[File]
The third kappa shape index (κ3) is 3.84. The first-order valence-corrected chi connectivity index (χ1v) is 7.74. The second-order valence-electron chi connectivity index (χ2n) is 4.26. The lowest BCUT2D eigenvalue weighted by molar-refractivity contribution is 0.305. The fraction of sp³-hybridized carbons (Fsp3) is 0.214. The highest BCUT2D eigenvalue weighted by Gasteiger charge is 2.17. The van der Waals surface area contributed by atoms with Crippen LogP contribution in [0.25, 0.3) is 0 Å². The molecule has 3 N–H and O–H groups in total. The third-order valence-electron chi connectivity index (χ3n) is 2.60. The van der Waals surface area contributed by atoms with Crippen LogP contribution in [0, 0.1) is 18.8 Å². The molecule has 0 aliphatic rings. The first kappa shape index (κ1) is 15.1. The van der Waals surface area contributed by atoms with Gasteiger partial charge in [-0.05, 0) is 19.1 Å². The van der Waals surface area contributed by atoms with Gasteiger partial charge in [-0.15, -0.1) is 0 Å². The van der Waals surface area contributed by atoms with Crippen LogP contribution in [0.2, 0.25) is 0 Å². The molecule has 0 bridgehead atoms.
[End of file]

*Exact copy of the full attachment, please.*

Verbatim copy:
The third kappa shape index (κ3) is 3.84. The first-order valence-corrected chi connectivity index (χ1v) is 7.74. The second-order valence-electron chi connectivity index (χ2n) is 4.26. The lowest BCUT2D eigenvalue weighted by molar-refractivity contribution is 0.305. The fraction of sp³-hybridized carbons (Fsp3) is 0.214. The highest BCUT2D eigenvalue weighted by Gasteiger charge is 2.17. The van der Waals surface area contributed by atoms with Crippen LogP contribution in [0.25, 0.3) is 0 Å². The molecule has 3 N–H and O–H groups in total. The third-order valence-electron chi connectivity index (χ3n) is 2.60. The van der Waals surface area contributed by atoms with Crippen LogP contribution in [0, 0.1) is 18.8 Å². The molecule has 0 aliphatic rings. The first kappa shape index (κ1) is 15.1. The van der Waals surface area contributed by atoms with Gasteiger partial charge in [-0.05, 0) is 19.1 Å². The van der Waals surface area contributed by atoms with Gasteiger partial charge in [-0.15, -0.1) is 0 Å². The van der Waals surface area contributed by atoms with Crippen LogP contribution in [0.2, 0.25) is 0 Å². The molecule has 0 bridgehead atoms.